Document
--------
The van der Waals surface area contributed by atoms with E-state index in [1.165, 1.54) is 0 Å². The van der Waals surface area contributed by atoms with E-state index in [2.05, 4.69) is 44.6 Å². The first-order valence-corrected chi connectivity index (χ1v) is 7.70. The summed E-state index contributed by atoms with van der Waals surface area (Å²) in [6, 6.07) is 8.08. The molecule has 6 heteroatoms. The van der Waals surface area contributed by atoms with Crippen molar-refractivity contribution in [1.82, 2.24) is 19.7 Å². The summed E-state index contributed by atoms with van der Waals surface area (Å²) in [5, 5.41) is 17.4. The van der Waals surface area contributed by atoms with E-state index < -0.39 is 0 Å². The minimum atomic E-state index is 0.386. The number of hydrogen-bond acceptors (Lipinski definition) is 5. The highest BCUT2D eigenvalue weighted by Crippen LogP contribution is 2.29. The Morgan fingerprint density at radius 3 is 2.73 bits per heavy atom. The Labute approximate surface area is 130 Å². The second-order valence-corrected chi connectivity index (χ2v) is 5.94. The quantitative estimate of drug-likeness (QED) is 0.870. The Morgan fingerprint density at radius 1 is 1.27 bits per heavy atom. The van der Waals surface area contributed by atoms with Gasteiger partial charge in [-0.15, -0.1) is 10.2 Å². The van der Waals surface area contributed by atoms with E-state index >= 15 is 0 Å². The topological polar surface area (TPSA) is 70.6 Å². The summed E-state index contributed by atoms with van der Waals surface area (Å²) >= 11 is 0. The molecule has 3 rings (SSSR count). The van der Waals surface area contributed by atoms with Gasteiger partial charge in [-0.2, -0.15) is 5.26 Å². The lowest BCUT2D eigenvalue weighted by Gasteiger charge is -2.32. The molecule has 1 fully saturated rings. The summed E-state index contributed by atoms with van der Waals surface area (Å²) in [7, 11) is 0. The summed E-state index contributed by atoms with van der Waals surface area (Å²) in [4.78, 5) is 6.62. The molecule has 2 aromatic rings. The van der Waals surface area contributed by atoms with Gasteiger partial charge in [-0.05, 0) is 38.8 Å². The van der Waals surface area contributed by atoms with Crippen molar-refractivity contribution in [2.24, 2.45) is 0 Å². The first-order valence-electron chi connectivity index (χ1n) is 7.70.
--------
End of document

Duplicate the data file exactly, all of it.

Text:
The van der Waals surface area contributed by atoms with E-state index in [1.165, 1.54) is 0 Å². The van der Waals surface area contributed by atoms with E-state index in [2.05, 4.69) is 44.6 Å². The first-order valence-corrected chi connectivity index (χ1v) is 7.70. The summed E-state index contributed by atoms with van der Waals surface area (Å²) in [6, 6.07) is 8.08. The molecule has 6 heteroatoms. The van der Waals surface area contributed by atoms with Crippen molar-refractivity contribution in [1.82, 2.24) is 19.7 Å². The summed E-state index contributed by atoms with van der Waals surface area (Å²) in [5, 5.41) is 17.4. The van der Waals surface area contributed by atoms with E-state index < -0.39 is 0 Å². The minimum atomic E-state index is 0.386. The number of hydrogen-bond acceptors (Lipinski definition) is 5. The highest BCUT2D eigenvalue weighted by Crippen LogP contribution is 2.29. The Morgan fingerprint density at radius 3 is 2.73 bits per heavy atom. The Labute approximate surface area is 130 Å². The second-order valence-corrected chi connectivity index (χ2v) is 5.94. The quantitative estimate of drug-likeness (QED) is 0.870. The Morgan fingerprint density at radius 1 is 1.27 bits per heavy atom. The van der Waals surface area contributed by atoms with Gasteiger partial charge in [-0.15, -0.1) is 10.2 Å². The van der Waals surface area contributed by atoms with E-state index >= 15 is 0 Å². The topological polar surface area (TPSA) is 70.6 Å². The summed E-state index contributed by atoms with van der Waals surface area (Å²) >= 11 is 0. The molecule has 3 rings (SSSR count). The van der Waals surface area contributed by atoms with Gasteiger partial charge in [-0.2, -0.15) is 5.26 Å². The lowest BCUT2D eigenvalue weighted by Gasteiger charge is -2.32. The molecule has 1 fully saturated rings. The summed E-state index contributed by atoms with van der Waals surface area (Å²) in [7, 11) is 0. The summed E-state index contributed by atoms with van der Waals surface area (Å²) in [4.78, 5) is 6.62. The molecule has 2 aromatic rings. The van der Waals surface area contributed by atoms with Gasteiger partial charge in [-0.05, 0) is 38.8 Å². The van der Waals surface area contributed by atoms with Crippen molar-refractivity contribution in [2.24, 2.45) is 0 Å². The first-order valence-electron chi connectivity index (χ1n) is 7.70.